They were sort of coaxed out of retirement at one point by a few different people. They're an amazing band. They came to play, and they're all in their sixties, but they still just blew everybody away because they're so good. Since then, at least one of them has passed away. If you're ever in the psychedelic section of the record store, look them up.
You joined Quasi a few years ago. Presumably that came about because you've been playing with Janet Weiss. What challenges did you face playing in that band that you don't in the Jicks, and vice versa?
The challenge with playing with Quasi is that Quasi has been a band for so long and just as a two-piece. So Sam [Coomes] and Janet [Weiss], who were also married, have a very strong relationship already established. So it was kind of hard to be a third person coming into that. With the Jicks, I was in that band from the start. That was the main challenge in joining Quasi, being the third in a very longstanding relationship.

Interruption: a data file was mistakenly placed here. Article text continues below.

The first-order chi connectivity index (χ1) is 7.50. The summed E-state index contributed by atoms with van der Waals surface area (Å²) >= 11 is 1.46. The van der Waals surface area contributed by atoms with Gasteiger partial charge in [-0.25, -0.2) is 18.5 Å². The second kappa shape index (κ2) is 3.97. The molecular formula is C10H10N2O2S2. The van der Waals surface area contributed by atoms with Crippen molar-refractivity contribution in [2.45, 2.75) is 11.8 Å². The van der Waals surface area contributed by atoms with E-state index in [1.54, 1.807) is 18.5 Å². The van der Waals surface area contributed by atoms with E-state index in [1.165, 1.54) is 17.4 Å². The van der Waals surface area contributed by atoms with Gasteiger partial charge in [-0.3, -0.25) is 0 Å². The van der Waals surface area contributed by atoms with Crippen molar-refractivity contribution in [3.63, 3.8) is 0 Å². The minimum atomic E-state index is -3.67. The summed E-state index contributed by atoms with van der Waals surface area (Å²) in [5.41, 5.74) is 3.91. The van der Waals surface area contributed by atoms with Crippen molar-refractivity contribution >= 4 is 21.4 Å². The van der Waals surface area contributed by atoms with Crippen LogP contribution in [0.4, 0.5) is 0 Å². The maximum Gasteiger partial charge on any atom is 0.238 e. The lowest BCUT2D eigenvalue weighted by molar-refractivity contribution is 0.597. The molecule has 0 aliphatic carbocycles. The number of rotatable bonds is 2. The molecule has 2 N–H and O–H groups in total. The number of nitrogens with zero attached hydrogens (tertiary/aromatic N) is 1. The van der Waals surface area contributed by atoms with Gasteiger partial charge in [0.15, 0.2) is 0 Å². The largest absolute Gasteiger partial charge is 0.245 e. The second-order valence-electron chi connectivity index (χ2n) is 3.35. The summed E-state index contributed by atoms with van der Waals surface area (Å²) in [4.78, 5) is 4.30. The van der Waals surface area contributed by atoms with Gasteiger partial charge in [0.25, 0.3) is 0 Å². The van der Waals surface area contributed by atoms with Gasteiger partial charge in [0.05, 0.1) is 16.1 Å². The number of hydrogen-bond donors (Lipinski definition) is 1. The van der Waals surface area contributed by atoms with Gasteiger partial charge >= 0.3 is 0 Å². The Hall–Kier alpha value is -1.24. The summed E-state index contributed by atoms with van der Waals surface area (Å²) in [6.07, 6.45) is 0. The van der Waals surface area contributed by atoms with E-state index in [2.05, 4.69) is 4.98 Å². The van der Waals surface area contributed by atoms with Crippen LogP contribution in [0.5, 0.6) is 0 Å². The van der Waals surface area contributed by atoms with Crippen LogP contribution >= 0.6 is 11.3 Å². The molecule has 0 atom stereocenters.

This may be an odd question, given his reputation as a practical joker, but how is Bob Nastanovich as a tour manager?
He was a great tour manager, actually. It was fun having him as a tour manager because he's Bob, and he is how you think he is: good-natured, funny. As a tour manager, he's great. He also has a really good work ethic. He gets stuff done. For people that come to the shows, it's very exciting. "Oh, Bob's here!" "Leave him alone -- he's working!" But yeah, he's great. Anytime he wants to come back to tour managing, I'm sure we'd be happy to have him.
If you like this story, consider signing up for our email newsletters.
SHOW ME HOW
You have successfully signed up for your selected newsletter(s) - please keep an eye on your mailbox, we're movin' in!
Follow Backbeat on Twitter: @westword_music